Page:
Chapter 12 read by Wendy
If you don't see the Media player above then click here to play in a separate window (or right-click and download)



-ÁNooooo! -It was the grief-stricken and repulsive voice of Mr. Spellman.


I opened the door. I could hear the catcalls and I could hear Sir Thomas warming up his voice. Any other time I wouldÕve simply set him on fire and been done with it. But not this time. This time I was determined to acknowledge and to move on.


I lashed out in the general direction of the creepy cowboy. And I doubled my alcohol intake. I turned around and around, ready to clobber the clueless cowboy - or at least produce some kind of segue.


But instead, I was looking down the barrel of my own home-made gun.


Old Man Spellman was in love with himself. And he was now falling for Sir Thomas.


The red flames that sailed from Sir ThomasÕs face were actually coming from his cigar. He stoked the flames with his haggard breathing, laughing and lap dancing. His dirigible lifted off directly in front of me.


As the dirigible rose in front of me, a door opened in the incalculable distance.


Sir Thomas hissed like a poor manÕs Syd Barrett. His heart was so in love with Old Man Spellman that it forgot to pump blood. He was accelerating desperately towards love and death. Meanwhile, the door was, IÕd say, ummm, three kilometers in the distance.


One second more of this hokey suspense and I wonÕt even try to find the door.


And then I heard a rude noise. And all the air that didnÕt smell foul had disappeared. Now I was on fire to find that door.


I prepared to gulp.


It had finally happened - ÁI had turned into a vulture! It was the only logical explanation. It was either that or I, too, was in love with Old Man Spellman.


When I tried explaining this sordid mess to Dad, he had a conniption fit and passed out right after knocking me upside the head. It was then that I started seeing cowboys.


I woke to the sound of crayons drawing, sucking the dilettante from Sir Thomas and spitting it out like so many clavicles. Like otter clavicles in soiled snake sauce.


Arrested for DWC - Driving While Cowboy. And while wanting to be a lizard.


It was a rude thing to do, but they circled the crayons anyway. The cowboy was trapped with his crayons. His cowboy hat rose up, gulped, swallowed some soiled snake sauce and then did a little cha-cha dance.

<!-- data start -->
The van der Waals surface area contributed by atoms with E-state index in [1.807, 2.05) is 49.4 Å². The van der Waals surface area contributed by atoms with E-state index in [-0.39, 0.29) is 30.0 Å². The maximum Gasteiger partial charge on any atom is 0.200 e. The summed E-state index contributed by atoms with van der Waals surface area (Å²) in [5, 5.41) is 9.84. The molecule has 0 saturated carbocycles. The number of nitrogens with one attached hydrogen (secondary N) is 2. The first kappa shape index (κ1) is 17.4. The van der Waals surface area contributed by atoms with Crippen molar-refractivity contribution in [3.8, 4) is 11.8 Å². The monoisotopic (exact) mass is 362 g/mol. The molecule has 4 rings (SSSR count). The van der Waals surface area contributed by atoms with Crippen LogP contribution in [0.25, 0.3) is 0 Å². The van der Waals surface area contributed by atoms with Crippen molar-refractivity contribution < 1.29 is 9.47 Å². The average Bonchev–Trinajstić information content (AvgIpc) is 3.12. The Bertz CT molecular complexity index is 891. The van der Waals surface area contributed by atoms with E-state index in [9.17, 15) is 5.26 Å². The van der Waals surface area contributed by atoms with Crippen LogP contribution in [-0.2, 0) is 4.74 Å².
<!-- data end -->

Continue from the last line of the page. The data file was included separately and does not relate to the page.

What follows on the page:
Sir Thomas had been ready to see the world on fire. Instead, his agri-business brazenness poured out of the seam in his head. The red llamas had a word for this. Translated to English, itÕs ŌHave a nice day,Ķ but translated to American, itÕs ŌHave a brilliant eviscerationĶ.


-ÁCome on! -I had to say something. Something alive. Something other than holding hands with Old Man Spellman. I argued and argued with my self, but thatÕs all I could come up with.


ĀHow come I have to question everything? ĀWhy canÕt I just intend to having had done the right thing?


And then just repair to my cold goo ice cream stand.


The blue humidity inside the lab was actually a sea of sleep-deprived rats and – strangely - Lance Corporal Lindy Englund. As brilliant as the humidity was, it also gave off a strange, blue smell. It was so intense that it actually pecked-out Sir ThomasÕs eyes.


-ÁGwah! -He was already screaming before his eyes hit the ground. I knew he was in pain, but ŌgwahĶ sounded like something youÕd put on a Tudor resume.


I guess it had that certain scent of cold goo. ÁIt was magic!



I had never changed my mind so quickly. From that ŌTudor resumeĶ crack to ŌÁItÕs magic!Ķ All in the space of three seconds.


ĀWhat sin could I have committed that would send a carton of rocks cascading through my breakfast cereal like a Spanish Armada cannon blast? ĀWhat sin could I have committed that would send the hilarity of the lambs sailing like volcanic lava through the air at me?


-ThatÕs it. ÁThatÕs it, Spellman! ĀYou know what? -I lifted the cold goo as an offering to the moonÕs moon-. YouÕre right. I ate something and I feel much better. ItÕs the cold goo. ItÕs magic.


With the cold goo everywhere and one every ware, I circled the cagey cowboy.


Old Man Spellman was a misanthrope, and this time I had the aces up my sleeve that Dad was always pouring cold goo on to prove it. I had aces and a pair of sidewalk chalks the Contras would die for. A battalion of Lasse Hallstršms had been called in to cordon-off the air.


ÁIt was air-a-licious!


A penis wouldÕve said, ŌÁI donÕt bee-leeve it!Ķ Probably say it twice, upsetting the cold goo that was close to me, but even closer to the cowboy.


Sir Thomas knew extremism. HeÕd had it converted into a metallic rooster in his old age. The fire he had felt as a teen had been pummeled, eviscerated and later stepped on by my arpeggios.


-Listen to me, you bad cowboy. ÁIÕm pitchinÕ a hissy fit! -I was so intent on calling a bad cowboy a bad cowboy that my voice sounded like it had risen from the grave and punched me out. I sounded like a pair of broken CIA agents whoÕd decided to sell sonar to Switzerland.


I had to focus:


Intensity. Importanticity. Podiatry.


-ÁI canÕt even Juan Encarnaci—n my own motto!


I lifted the cold goo in the direction of Sir Thomas.


The aces were entrenched under the cowboyÕs hat. I didnÕt give gopher shit if he had three aces. He was a strange motherfucker. And he was going down.


I lifted the cold goo. The fire from the last of the moonÕs coffee crystals was de-fire-ing. You heard me. De-fire-ing. And after de-fire-ing its resplendent rays of light, it was going to kick Sir ThomasÕs ass.


You heard me. Ass.


When the light became low on actual light, Sir Thomas actually sat down and made a complimentary gesture to the moon.


His armor shook and then actually shimmied for a second. And then...



      -- on to chapter 13   or   back to Cab Driving --